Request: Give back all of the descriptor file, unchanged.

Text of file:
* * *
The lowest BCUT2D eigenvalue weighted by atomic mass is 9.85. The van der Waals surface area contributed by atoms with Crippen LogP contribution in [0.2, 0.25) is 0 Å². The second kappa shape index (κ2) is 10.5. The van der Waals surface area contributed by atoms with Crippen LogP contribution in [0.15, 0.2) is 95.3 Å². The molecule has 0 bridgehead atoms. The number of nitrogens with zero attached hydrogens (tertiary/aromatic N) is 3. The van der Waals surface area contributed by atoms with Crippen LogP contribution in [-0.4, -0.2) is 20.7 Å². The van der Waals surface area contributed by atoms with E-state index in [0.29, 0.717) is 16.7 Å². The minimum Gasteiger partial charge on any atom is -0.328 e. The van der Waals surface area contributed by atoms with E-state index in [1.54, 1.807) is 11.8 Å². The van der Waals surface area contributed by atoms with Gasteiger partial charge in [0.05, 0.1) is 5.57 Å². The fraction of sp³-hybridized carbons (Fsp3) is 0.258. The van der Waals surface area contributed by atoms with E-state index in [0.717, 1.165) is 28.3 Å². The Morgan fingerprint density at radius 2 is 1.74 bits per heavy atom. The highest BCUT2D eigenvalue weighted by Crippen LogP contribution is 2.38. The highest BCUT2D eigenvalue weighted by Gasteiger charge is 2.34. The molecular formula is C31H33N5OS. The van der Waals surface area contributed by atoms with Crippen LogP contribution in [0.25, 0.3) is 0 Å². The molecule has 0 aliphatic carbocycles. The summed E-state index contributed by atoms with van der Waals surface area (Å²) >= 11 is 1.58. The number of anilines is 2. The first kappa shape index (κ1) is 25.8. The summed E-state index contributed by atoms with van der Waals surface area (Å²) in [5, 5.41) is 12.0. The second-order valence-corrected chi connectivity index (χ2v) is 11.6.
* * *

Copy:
The lowest BCUT2D eigenvalue weighted by atomic mass is 9.85. The van der Waals surface area contributed by atoms with Crippen LogP contribution in [0.2, 0.25) is 0 Å². The second kappa shape index (κ2) is 10.5. The van der Waals surface area contributed by atoms with Crippen LogP contribution in [0.15, 0.2) is 95.3 Å². The molecule has 0 bridgehead atoms. The number of nitrogens with zero attached hydrogens (tertiary/aromatic N) is 3. The van der Waals surface area contributed by atoms with Crippen LogP contribution in [-0.4, -0.2) is 20.7 Å². The van der Waals surface area contributed by atoms with E-state index in [0.29, 0.717) is 16.7 Å². The minimum Gasteiger partial charge on any atom is -0.328 e. The van der Waals surface area contributed by atoms with E-state index in [1.54, 1.807) is 11.8 Å². The van der Waals surface area contributed by atoms with Gasteiger partial charge in [0.05, 0.1) is 5.57 Å². The fraction of sp³-hybridized carbons (Fsp3) is 0.258. The van der Waals surface area contributed by atoms with E-state index in [0.717, 1.165) is 28.3 Å². The Morgan fingerprint density at radius 2 is 1.74 bits per heavy atom. The highest BCUT2D eigenvalue weighted by Crippen LogP contribution is 2.38. The highest BCUT2D eigenvalue weighted by Gasteiger charge is 2.34. The molecular formula is C31H33N5OS. The van der Waals surface area contributed by atoms with Crippen LogP contribution in [0.25, 0.3) is 0 Å². The molecule has 0 aliphatic carbocycles. The summed E-state index contributed by atoms with van der Waals surface area (Å²) >= 11 is 1.58. The number of anilines is 2. The first kappa shape index (κ1) is 25.8. The summed E-state index contributed by atoms with van der Waals surface area (Å²) in [5, 5.41) is 12.0. The second-order valence-corrected chi connectivity index (χ2v) is 11.6.